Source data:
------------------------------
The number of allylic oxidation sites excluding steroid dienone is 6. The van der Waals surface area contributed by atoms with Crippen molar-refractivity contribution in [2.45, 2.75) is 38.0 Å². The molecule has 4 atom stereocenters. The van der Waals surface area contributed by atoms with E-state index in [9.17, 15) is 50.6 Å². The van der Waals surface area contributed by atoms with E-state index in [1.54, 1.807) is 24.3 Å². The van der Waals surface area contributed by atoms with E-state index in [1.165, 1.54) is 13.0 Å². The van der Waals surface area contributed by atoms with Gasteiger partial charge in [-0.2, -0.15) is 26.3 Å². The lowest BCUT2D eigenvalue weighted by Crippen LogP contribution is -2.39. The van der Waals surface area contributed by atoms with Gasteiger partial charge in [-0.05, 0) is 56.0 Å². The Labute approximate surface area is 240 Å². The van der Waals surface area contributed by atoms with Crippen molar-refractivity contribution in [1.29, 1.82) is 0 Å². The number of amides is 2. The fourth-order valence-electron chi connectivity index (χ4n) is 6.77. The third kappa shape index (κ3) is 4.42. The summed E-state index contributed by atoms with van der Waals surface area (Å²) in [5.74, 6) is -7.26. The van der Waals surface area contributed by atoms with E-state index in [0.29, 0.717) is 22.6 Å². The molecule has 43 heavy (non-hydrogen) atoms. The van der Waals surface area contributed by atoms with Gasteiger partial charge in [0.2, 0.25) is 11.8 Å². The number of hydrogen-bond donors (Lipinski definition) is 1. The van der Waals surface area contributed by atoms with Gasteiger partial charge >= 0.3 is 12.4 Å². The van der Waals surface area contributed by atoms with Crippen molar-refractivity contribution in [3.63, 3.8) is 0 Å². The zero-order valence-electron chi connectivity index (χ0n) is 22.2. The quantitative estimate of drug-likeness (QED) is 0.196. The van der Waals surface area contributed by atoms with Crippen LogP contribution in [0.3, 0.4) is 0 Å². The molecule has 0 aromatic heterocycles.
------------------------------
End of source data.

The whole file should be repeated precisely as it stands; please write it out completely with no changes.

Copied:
The number of allylic oxidation sites excluding steroid dienone is 6. The van der Waals surface area contributed by atoms with Crippen molar-refractivity contribution in [2.45, 2.75) is 38.0 Å². The molecule has 4 atom stereocenters. The van der Waals surface area contributed by atoms with E-state index in [9.17, 15) is 50.6 Å². The van der Waals surface area contributed by atoms with E-state index in [1.54, 1.807) is 24.3 Å². The van der Waals surface area contributed by atoms with E-state index in [1.165, 1.54) is 13.0 Å². The van der Waals surface area contributed by atoms with Gasteiger partial charge in [-0.2, -0.15) is 26.3 Å². The lowest BCUT2D eigenvalue weighted by Crippen LogP contribution is -2.39. The van der Waals surface area contributed by atoms with Gasteiger partial charge in [-0.05, 0) is 56.0 Å². The Labute approximate surface area is 240 Å². The van der Waals surface area contributed by atoms with Crippen molar-refractivity contribution in [1.29, 1.82) is 0 Å². The number of amides is 2. The fourth-order valence-electron chi connectivity index (χ4n) is 6.77. The third kappa shape index (κ3) is 4.42. The summed E-state index contributed by atoms with van der Waals surface area (Å²) in [5.74, 6) is -7.26. The van der Waals surface area contributed by atoms with E-state index in [0.29, 0.717) is 22.6 Å². The molecule has 43 heavy (non-hydrogen) atoms. The van der Waals surface area contributed by atoms with Gasteiger partial charge in [0.2, 0.25) is 11.8 Å². The number of hydrogen-bond donors (Lipinski definition) is 1. The van der Waals surface area contributed by atoms with Gasteiger partial charge >= 0.3 is 12.4 Å². The van der Waals surface area contributed by atoms with Crippen molar-refractivity contribution in [3.63, 3.8) is 0 Å². The zero-order valence-electron chi connectivity index (χ0n) is 22.2. The quantitative estimate of drug-likeness (QED) is 0.196. The van der Waals surface area contributed by atoms with Crippen LogP contribution in [0.3, 0.4) is 0 Å². The molecule has 0 aromatic heterocycles.